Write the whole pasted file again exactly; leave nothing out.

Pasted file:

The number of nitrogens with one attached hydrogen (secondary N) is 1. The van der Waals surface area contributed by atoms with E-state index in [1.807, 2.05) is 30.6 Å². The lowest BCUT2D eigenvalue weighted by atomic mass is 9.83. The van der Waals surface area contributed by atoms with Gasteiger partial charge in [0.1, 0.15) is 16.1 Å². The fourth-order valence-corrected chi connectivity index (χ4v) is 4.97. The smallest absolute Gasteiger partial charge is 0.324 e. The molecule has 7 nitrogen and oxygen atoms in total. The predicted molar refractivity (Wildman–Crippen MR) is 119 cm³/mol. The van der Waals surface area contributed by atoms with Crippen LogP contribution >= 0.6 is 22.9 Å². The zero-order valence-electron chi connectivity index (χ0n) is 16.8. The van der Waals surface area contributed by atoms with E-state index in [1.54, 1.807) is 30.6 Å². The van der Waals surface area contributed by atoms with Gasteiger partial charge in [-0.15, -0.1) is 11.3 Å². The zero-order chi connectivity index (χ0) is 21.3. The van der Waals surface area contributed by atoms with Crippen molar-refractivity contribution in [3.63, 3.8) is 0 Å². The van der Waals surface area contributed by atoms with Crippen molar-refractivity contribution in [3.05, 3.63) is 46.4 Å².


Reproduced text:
The number of nitrogens with one attached hydrogen (secondary N) is 1. The van der Waals surface area contributed by atoms with E-state index in [1.807, 2.05) is 30.6 Å². The lowest BCUT2D eigenvalue weighted by atomic mass is 9.83. The van der Waals surface area contributed by atoms with Gasteiger partial charge in [0.1, 0.15) is 16.1 Å². The fourth-order valence-corrected chi connectivity index (χ4v) is 4.97. The smallest absolute Gasteiger partial charge is 0.324 e. The molecule has 7 nitrogen and oxygen atoms in total. The predicted molar refractivity (Wildman–Crippen MR) is 119 cm³/mol. The van der Waals surface area contributed by atoms with Crippen LogP contribution >= 0.6 is 22.9 Å². The zero-order valence-electron chi connectivity index (χ0n) is 16.8. The van der Waals surface area contributed by atoms with E-state index in [1.54, 1.807) is 30.6 Å². The van der Waals surface area contributed by atoms with Gasteiger partial charge in [-0.15, -0.1) is 11.3 Å². The zero-order chi connectivity index (χ0) is 21.3. The van der Waals surface area contributed by atoms with Crippen molar-refractivity contribution in [3.63, 3.8) is 0 Å². The van der Waals surface area contributed by atoms with Crippen molar-refractivity contribution in [3.05, 3.63) is 46.4 Å².